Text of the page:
Took a few days off last month to spend some time with my friends at Guntur. I was joined on this trip by some of my Hyderabad-based friends. So we hopped over to Suryalanka beach resort (operated by APTDC) and spent a whole day there. They charged Rs. 1100 per day for an AC cottage with double beds. I believe they charge Rs. 200 more during the weekends. As we were there on a week day there was not much crowd, which suited us very well. The beach was very flat and one can wade into the sea for almost 50-60 meters during low tide. We spent more than 2 hrs swimming in the sea in the morning. Couple of points about the resort that I want to highlight – Outside food is not allowed and hence one has to put up with just-okayish food served by the canteen. Two, the place can get lonely during the week days, so not ideal for a single family even though NO security issues are reported so far.

 

Finally, I join my fellow Indians in doffing my hat to Abhinav Bindra, India’s only gold medal winner at Olympics in an individual sport. No praise is too high for him. Back in 2002 when I and my wife were considering various names that start with Abhi for my first born, I plumped for Abhinav because the guy was already making waves in international sports. I hope that my son will achieve at least 1% of what AB has achieved.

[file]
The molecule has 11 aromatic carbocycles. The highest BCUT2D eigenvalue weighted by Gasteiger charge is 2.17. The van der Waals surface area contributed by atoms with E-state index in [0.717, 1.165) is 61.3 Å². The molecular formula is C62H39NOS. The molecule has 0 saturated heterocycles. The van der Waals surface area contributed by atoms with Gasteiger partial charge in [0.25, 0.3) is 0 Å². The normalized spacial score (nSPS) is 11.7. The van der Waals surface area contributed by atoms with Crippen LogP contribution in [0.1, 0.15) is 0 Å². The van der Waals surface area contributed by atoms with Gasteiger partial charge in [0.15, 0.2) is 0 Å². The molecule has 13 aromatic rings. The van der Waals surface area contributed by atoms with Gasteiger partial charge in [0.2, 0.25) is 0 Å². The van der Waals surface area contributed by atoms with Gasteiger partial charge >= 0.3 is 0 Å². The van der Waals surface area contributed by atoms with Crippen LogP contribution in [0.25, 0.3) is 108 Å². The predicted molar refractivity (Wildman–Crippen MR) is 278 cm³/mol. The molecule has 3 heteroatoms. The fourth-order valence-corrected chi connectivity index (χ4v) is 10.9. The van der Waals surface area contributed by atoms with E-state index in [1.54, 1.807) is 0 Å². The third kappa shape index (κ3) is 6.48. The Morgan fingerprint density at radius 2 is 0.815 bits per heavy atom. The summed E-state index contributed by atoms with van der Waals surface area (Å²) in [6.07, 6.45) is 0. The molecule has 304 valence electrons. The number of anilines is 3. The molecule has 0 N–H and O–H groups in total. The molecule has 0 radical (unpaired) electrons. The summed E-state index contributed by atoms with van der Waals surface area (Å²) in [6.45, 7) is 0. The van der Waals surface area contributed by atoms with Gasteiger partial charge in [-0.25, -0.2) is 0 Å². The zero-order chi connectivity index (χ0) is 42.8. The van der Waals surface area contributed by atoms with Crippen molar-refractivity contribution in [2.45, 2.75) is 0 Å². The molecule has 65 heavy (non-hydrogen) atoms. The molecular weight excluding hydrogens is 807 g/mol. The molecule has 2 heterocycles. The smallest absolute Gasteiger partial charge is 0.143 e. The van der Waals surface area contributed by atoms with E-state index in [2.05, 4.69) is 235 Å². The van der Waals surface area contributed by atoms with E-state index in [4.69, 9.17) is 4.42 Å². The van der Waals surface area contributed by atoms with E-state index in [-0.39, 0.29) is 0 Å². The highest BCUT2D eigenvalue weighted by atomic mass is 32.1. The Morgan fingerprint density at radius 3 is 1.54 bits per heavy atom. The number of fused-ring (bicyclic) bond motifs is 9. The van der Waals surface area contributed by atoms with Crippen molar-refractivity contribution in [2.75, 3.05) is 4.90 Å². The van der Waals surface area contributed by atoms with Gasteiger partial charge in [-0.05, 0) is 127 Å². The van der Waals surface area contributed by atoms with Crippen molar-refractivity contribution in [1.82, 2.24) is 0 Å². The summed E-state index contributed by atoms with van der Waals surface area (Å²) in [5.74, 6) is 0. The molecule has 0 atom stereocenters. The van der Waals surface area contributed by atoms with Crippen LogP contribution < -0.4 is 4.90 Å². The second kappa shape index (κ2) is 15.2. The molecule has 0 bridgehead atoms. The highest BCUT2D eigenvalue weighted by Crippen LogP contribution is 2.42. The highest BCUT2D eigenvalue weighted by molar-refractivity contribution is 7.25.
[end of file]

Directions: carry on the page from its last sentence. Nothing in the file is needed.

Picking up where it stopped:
Of Telugu Films and Andhra towns

August 2, 2008

 

I was always fascinated by history. Apart from giving insights into our heritage and the key reasons for the rise and fall of all those great empires and kings – lessons that can be applied to our benefit now – history helped my imagination run wild. In my childhood I used to try imagining the lifestyle, the dressing style and the pattern of human emotions at various points in time, going back to vedic times. For example, I tried to imagine what my great-great-grand-father was doing in mid-19th century, and what his reaction might have been to the major national and local events in his time. Of course, I could not figure out what his reaction was to, say, Sepoy Mutiny in 1857 J But the very mental exercise used to give me a high JJ

 

Given that the human civilization is changing at very fast pace in the past few decades – even India’s maiden cricket world cup triumph n 1983 is a major historical event now – history lovers like me have a lot to ponder over. The most routine study in history for most of us now is wondering at how the cities and towns are changing, more so in post-liberalization India. For example, one of the most common remarks heard in Hyderabad these days is how Kukatpally, Miyapur, Madhapur, and Gachibowli areas have developed into major residential and commercial hubs in a matter of 4-5 years. That’s what people of my generation talk about, whereas my father can’t stop wondering about how desolate the areas beyond Panjagutta (i.e. Ameerpet, Srinagar Colony, etc.) used to be even in 1980’s.